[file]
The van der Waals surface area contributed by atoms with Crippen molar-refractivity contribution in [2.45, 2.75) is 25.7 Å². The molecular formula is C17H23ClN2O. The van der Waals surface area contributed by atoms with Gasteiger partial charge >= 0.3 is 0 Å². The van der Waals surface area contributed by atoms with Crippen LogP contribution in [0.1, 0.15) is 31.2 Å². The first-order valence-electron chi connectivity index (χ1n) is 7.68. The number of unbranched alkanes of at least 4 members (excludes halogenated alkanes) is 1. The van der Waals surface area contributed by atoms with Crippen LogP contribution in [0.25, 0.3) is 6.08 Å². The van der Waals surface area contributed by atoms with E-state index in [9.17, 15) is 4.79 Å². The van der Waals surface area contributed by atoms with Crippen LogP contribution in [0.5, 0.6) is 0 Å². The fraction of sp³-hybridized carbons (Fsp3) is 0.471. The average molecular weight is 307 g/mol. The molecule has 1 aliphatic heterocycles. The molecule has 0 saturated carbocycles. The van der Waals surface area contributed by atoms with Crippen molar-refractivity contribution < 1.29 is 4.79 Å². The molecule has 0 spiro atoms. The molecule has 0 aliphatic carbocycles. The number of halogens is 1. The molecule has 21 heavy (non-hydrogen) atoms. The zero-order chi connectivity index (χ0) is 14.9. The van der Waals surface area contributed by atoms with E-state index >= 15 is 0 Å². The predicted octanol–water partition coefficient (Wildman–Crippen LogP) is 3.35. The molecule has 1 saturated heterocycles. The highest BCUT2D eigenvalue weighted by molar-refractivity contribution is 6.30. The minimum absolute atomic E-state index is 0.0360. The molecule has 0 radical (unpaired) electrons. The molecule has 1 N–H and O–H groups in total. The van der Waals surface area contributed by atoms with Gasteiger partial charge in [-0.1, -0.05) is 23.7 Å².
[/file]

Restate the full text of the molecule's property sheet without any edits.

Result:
The van der Waals surface area contributed by atoms with Crippen molar-refractivity contribution in [2.45, 2.75) is 25.7 Å². The molecular formula is C17H23ClN2O. The van der Waals surface area contributed by atoms with Gasteiger partial charge >= 0.3 is 0 Å². The van der Waals surface area contributed by atoms with Crippen LogP contribution in [0.1, 0.15) is 31.2 Å². The first-order valence-electron chi connectivity index (χ1n) is 7.68. The number of unbranched alkanes of at least 4 members (excludes halogenated alkanes) is 1. The van der Waals surface area contributed by atoms with Crippen LogP contribution in [0.25, 0.3) is 6.08 Å². The van der Waals surface area contributed by atoms with E-state index in [9.17, 15) is 4.79 Å². The van der Waals surface area contributed by atoms with Crippen LogP contribution in [0.5, 0.6) is 0 Å². The fraction of sp³-hybridized carbons (Fsp3) is 0.471. The average molecular weight is 307 g/mol. The molecule has 1 aliphatic heterocycles. The molecule has 0 saturated carbocycles. The van der Waals surface area contributed by atoms with Crippen molar-refractivity contribution < 1.29 is 4.79 Å². The molecule has 0 spiro atoms. The molecule has 0 aliphatic carbocycles. The number of halogens is 1. The molecule has 21 heavy (non-hydrogen) atoms. The zero-order chi connectivity index (χ0) is 14.9. The van der Waals surface area contributed by atoms with E-state index >= 15 is 0 Å². The predicted octanol–water partition coefficient (Wildman–Crippen LogP) is 3.35. The molecule has 1 saturated heterocycles. The highest BCUT2D eigenvalue weighted by molar-refractivity contribution is 6.30. The minimum absolute atomic E-state index is 0.0360. The molecule has 0 radical (unpaired) electrons. The molecule has 1 N–H and O–H groups in total. The van der Waals surface area contributed by atoms with Gasteiger partial charge in [-0.1, -0.05) is 23.7 Å².